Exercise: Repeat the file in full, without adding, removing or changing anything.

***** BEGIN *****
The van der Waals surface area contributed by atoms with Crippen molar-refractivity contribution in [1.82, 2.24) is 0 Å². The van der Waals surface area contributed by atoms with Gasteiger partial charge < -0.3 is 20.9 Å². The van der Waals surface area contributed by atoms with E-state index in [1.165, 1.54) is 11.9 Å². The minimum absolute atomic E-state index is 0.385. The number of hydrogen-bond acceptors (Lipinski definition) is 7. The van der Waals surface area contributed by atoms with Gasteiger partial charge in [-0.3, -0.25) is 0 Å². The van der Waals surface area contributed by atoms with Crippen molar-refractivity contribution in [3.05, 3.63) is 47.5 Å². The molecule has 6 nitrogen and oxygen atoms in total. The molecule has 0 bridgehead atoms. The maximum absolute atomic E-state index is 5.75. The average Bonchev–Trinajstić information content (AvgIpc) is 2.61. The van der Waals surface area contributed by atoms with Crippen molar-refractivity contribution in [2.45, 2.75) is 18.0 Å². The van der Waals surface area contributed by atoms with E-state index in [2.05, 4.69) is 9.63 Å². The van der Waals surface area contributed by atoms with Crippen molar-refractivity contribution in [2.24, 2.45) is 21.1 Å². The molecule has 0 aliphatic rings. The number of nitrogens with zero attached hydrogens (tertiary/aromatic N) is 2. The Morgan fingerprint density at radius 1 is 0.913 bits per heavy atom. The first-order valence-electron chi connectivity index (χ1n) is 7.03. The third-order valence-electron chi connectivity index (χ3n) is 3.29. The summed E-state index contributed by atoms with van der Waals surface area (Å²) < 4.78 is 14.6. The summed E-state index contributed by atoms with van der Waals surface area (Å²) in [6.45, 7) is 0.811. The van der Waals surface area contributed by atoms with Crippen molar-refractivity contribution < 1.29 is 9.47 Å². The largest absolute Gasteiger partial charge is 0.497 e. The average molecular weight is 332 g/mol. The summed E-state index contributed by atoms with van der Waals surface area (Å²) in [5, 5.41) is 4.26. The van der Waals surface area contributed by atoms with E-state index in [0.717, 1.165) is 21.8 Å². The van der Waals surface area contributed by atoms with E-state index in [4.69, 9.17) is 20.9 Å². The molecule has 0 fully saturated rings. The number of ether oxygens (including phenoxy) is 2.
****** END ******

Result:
The van der Waals surface area contributed by atoms with Crippen molar-refractivity contribution in [1.82, 2.24) is 0 Å². The van der Waals surface area contributed by atoms with Gasteiger partial charge < -0.3 is 20.9 Å². The van der Waals surface area contributed by atoms with E-state index in [1.165, 1.54) is 11.9 Å². The minimum absolute atomic E-state index is 0.385. The number of hydrogen-bond acceptors (Lipinski definition) is 7. The van der Waals surface area contributed by atoms with Gasteiger partial charge in [-0.3, -0.25) is 0 Å². The van der Waals surface area contributed by atoms with Crippen molar-refractivity contribution in [3.05, 3.63) is 47.5 Å². The molecule has 6 nitrogen and oxygen atoms in total. The molecule has 0 bridgehead atoms. The maximum absolute atomic E-state index is 5.75. The average Bonchev–Trinajstić information content (AvgIpc) is 2.61. The van der Waals surface area contributed by atoms with Crippen molar-refractivity contribution in [2.45, 2.75) is 18.0 Å². The van der Waals surface area contributed by atoms with E-state index in [2.05, 4.69) is 9.63 Å². The van der Waals surface area contributed by atoms with Crippen molar-refractivity contribution in [2.24, 2.45) is 21.1 Å². The molecule has 0 aliphatic rings. The number of nitrogens with zero attached hydrogens (tertiary/aromatic N) is 2. The Morgan fingerprint density at radius 1 is 0.913 bits per heavy atom. The first-order valence-electron chi connectivity index (χ1n) is 7.03. The third-order valence-electron chi connectivity index (χ3n) is 3.29. The summed E-state index contributed by atoms with van der Waals surface area (Å²) < 4.78 is 14.6. The summed E-state index contributed by atoms with van der Waals surface area (Å²) in [6.45, 7) is 0.811. The van der Waals surface area contributed by atoms with Crippen molar-refractivity contribution < 1.29 is 9.47 Å². The largest absolute Gasteiger partial charge is 0.497 e. The average molecular weight is 332 g/mol. The summed E-state index contributed by atoms with van der Waals surface area (Å²) in [5, 5.41) is 4.26. The van der Waals surface area contributed by atoms with E-state index in [0.717, 1.165) is 21.8 Å². The van der Waals surface area contributed by atoms with E-state index in [4.69, 9.17) is 20.9 Å². The molecule has 0 fully saturated rings. The number of ether oxygens (including phenoxy) is 2.